As far as I know there is no written or picture proof Louis 1949 Merc was started before Wally’s was. It has been suggested by some, and it makes some sense… but there is no hard proof for it. Louis Merc was a 1949 model, Wally’s was a 1949 model. Louis has a ton of work done on it, Wally’s Merc far less. (which does not make it a lesser custom though). I just have a feeling the Ayala’s started doing Louis merc before they did Wally’s… If I looks at all the things we know.. it does make sense… but its not fact based.. and I could very well be wrong.


  4. Oh , so he told you about the interior, well ya that does make sense then. I was just thinking about if the guy might of not finished the job in time.
    As far as Louies being started and worked on first, I dont doubt it. I just wanted to know where that assumption came from. It seems that its just an automatic given when talking early chopped mercs. When you talk to the guys who were there and remember they all say how early Wallys was finished.That merc of Wallys did have quite a bit of work done to it as well ,not as much as Louies car but more then Jerry or Sams mercury. Well Sams is close because of the fadeaway.


  5. I think at this point, unless new photographic evidence emerges, the scenario that Jerry and Sam’s cars were being work on simultaneously is probably the most believable. I cannot see any way that in the three weeks between Jackie showing his car at the armoury and Sam’s car being shown in Oakland that Jackie’s car got upholstered then after that Jerry’s car got chopped and then after that Sam’s was chopped completely repainted and assembled in time to make the show. As for what was going on at the Ayala shop I think there is even less chance of us ever knowing what happened there as there was just so much less focus on documenting the goings on as there was at the Barris shop and we know that the photos of the most likely person to have done it (Marcia) have largely been destroyed. The detective work is fun though. 🙂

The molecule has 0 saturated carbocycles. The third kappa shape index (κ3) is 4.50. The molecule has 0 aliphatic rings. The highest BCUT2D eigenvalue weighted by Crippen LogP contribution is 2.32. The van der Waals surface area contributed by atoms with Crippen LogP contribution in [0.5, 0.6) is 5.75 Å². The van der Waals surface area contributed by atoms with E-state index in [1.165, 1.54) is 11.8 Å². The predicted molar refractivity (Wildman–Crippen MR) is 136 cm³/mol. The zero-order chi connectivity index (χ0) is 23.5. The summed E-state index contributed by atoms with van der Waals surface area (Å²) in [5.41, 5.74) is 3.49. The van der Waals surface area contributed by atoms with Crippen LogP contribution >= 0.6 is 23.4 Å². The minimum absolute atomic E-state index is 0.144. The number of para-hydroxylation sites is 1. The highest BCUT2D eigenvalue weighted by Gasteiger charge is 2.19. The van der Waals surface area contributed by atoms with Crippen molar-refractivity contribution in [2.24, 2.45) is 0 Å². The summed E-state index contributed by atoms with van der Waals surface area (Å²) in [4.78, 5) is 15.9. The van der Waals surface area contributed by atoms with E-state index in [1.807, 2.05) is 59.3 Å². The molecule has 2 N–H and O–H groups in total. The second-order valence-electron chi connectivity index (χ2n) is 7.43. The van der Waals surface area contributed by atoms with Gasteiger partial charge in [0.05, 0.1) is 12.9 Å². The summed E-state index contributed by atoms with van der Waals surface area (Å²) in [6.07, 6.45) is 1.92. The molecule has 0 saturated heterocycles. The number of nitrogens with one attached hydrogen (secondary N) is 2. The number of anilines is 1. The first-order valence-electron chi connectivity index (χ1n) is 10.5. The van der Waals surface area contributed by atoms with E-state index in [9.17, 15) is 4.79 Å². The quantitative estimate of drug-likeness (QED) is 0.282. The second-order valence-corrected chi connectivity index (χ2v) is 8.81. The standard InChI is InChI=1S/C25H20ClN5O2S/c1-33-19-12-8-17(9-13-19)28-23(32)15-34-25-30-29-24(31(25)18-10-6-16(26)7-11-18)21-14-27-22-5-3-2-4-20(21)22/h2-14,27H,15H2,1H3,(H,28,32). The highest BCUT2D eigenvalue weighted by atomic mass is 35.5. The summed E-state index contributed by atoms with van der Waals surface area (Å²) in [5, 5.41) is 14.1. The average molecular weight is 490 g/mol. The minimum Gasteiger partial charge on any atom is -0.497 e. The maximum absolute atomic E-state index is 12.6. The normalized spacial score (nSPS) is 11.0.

6. Ian you are correct in my opinion but the stuff I brought up about George and the technique books is worth thinking about. There has to be some reasons for those questions I brought up. The Marcia Campbell photos changed the game no matter how we look at it. Just so happens that I start talking to Jerry around the same time. I dont believe they were worked on at the exact same time after talking to two guys that were there and they both said tbe same thing and neither one was seeking fame from the custom world. I do believe yhey were worked on within a few weeks of eachother though.


    • Jeff we certainly don’t know exactly when Jerry’s car was started and quite possibly it was the first one they put a saw to but we do know for sure that it was not finished until sometime after the Armoury show from the pictures of Sam working on the quarter window with Jackie’s car in the back ground with upholstery. One has to assume that the upholstery in Jackie’s car took somewhere close to a week and even if he took it straight from the armoury show to the upholster, which if he did one would think that would be a pretty vivid memory and he would have know when he took it in, that would leave two weeks for Sam to finish Jerry’s car (as seen at Montebello) and then chop (if it wasn’t already started) paint and reassemble his own car for the Oakland show. Personally I cannot see that as having even a remote possibility of occurring. I may be wrong but logically it makes no sense. If that is the case then it comes down to semantics: is laying the first cut the first chop, is the first car to be seen in public the first chop? We really have no idea what was going on over at the Ayala’s either so they very well may have started one before anything happened at Barris’s. In the end it doesn’t really matter these guys were making history and creating some of the coolest cars ever built and that’s what is really important to celebrate as I know you do.

      Now someone needs to find the damn Bettancout car and restore it! 🙂